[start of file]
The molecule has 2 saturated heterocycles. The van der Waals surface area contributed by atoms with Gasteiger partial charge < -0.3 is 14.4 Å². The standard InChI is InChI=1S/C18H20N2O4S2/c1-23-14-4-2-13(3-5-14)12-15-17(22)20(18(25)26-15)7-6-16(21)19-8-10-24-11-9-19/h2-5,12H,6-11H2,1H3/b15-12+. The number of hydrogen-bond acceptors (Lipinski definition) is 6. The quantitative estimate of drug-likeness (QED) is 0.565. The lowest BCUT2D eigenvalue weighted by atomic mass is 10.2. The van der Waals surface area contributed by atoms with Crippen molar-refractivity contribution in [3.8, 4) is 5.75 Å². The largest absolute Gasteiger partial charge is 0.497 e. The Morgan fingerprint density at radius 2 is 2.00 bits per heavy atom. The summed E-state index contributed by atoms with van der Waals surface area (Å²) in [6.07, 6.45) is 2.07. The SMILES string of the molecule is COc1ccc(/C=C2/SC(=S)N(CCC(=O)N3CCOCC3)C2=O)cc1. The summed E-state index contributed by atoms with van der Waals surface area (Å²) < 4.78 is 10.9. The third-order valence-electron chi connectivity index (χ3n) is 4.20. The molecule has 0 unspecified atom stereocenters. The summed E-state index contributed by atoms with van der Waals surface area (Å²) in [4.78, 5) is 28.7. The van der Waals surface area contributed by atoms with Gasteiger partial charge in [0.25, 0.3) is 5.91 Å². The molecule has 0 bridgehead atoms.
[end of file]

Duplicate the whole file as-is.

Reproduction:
The molecule has 2 saturated heterocycles. The van der Waals surface area contributed by atoms with Gasteiger partial charge < -0.3 is 14.4 Å². The standard InChI is InChI=1S/C18H20N2O4S2/c1-23-14-4-2-13(3-5-14)12-15-17(22)20(18(25)26-15)7-6-16(21)19-8-10-24-11-9-19/h2-5,12H,6-11H2,1H3/b15-12+. The number of hydrogen-bond acceptors (Lipinski definition) is 6. The quantitative estimate of drug-likeness (QED) is 0.565. The lowest BCUT2D eigenvalue weighted by atomic mass is 10.2. The van der Waals surface area contributed by atoms with Crippen molar-refractivity contribution in [3.8, 4) is 5.75 Å². The largest absolute Gasteiger partial charge is 0.497 e. The Morgan fingerprint density at radius 2 is 2.00 bits per heavy atom. The summed E-state index contributed by atoms with van der Waals surface area (Å²) in [6.07, 6.45) is 2.07. The SMILES string of the molecule is COc1ccc(/C=C2/SC(=S)N(CCC(=O)N3CCOCC3)C2=O)cc1. The summed E-state index contributed by atoms with van der Waals surface area (Å²) < 4.78 is 10.9. The third-order valence-electron chi connectivity index (χ3n) is 4.20. The molecule has 0 unspecified atom stereocenters. The summed E-state index contributed by atoms with van der Waals surface area (Å²) in [4.78, 5) is 28.7. The van der Waals surface area contributed by atoms with Gasteiger partial charge in [0.25, 0.3) is 5.91 Å². The molecule has 0 bridgehead atoms.